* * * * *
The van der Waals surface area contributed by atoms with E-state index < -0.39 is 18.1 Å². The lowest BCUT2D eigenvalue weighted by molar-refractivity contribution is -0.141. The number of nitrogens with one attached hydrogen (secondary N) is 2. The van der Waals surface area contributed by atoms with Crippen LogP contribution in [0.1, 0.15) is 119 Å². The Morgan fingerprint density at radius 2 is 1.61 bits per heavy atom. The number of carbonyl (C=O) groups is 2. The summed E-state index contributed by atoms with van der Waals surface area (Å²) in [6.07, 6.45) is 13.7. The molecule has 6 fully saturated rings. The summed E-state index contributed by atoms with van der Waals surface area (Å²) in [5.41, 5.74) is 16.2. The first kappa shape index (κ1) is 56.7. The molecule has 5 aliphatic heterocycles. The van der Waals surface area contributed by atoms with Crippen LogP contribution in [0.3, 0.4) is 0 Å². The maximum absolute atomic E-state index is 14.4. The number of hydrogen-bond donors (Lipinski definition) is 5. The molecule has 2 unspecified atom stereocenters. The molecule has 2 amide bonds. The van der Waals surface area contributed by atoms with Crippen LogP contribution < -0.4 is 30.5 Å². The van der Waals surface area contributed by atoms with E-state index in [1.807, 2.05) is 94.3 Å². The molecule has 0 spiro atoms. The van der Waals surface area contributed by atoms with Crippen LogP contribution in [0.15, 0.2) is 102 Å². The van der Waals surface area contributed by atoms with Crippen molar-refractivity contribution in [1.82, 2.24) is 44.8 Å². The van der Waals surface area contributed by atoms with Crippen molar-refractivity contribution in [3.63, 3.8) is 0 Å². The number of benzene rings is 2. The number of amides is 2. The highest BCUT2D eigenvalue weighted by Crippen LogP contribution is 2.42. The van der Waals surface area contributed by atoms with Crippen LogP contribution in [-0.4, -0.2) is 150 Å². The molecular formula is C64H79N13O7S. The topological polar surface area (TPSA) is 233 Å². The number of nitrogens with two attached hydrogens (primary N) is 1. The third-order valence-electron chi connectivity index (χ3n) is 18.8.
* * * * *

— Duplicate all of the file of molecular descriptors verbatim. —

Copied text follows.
The van der Waals surface area contributed by atoms with E-state index < -0.39 is 18.1 Å². The lowest BCUT2D eigenvalue weighted by molar-refractivity contribution is -0.141. The number of nitrogens with one attached hydrogen (secondary N) is 2. The van der Waals surface area contributed by atoms with Crippen LogP contribution in [0.1, 0.15) is 119 Å². The Morgan fingerprint density at radius 2 is 1.61 bits per heavy atom. The number of carbonyl (C=O) groups is 2. The summed E-state index contributed by atoms with van der Waals surface area (Å²) in [6.07, 6.45) is 13.7. The molecule has 6 fully saturated rings. The summed E-state index contributed by atoms with van der Waals surface area (Å²) in [5.41, 5.74) is 16.2. The first kappa shape index (κ1) is 56.7. The molecule has 5 aliphatic heterocycles. The van der Waals surface area contributed by atoms with Crippen LogP contribution in [0.3, 0.4) is 0 Å². The maximum absolute atomic E-state index is 14.4. The number of hydrogen-bond donors (Lipinski definition) is 5. The molecule has 2 unspecified atom stereocenters. The molecule has 2 amide bonds. The van der Waals surface area contributed by atoms with Crippen LogP contribution < -0.4 is 30.5 Å². The van der Waals surface area contributed by atoms with E-state index in [1.807, 2.05) is 94.3 Å². The molecule has 0 spiro atoms. The van der Waals surface area contributed by atoms with Crippen LogP contribution in [0.15, 0.2) is 102 Å². The van der Waals surface area contributed by atoms with Crippen molar-refractivity contribution in [1.82, 2.24) is 44.8 Å². The van der Waals surface area contributed by atoms with Crippen molar-refractivity contribution in [3.63, 3.8) is 0 Å². The number of benzene rings is 2. The number of amides is 2. The highest BCUT2D eigenvalue weighted by Crippen LogP contribution is 2.42. The van der Waals surface area contributed by atoms with Crippen LogP contribution in [-0.4, -0.2) is 150 Å². The molecular formula is C64H79N13O7S. The topological polar surface area (TPSA) is 233 Å². The number of nitrogens with two attached hydrogens (primary N) is 1. The third-order valence-electron chi connectivity index (χ3n) is 18.8.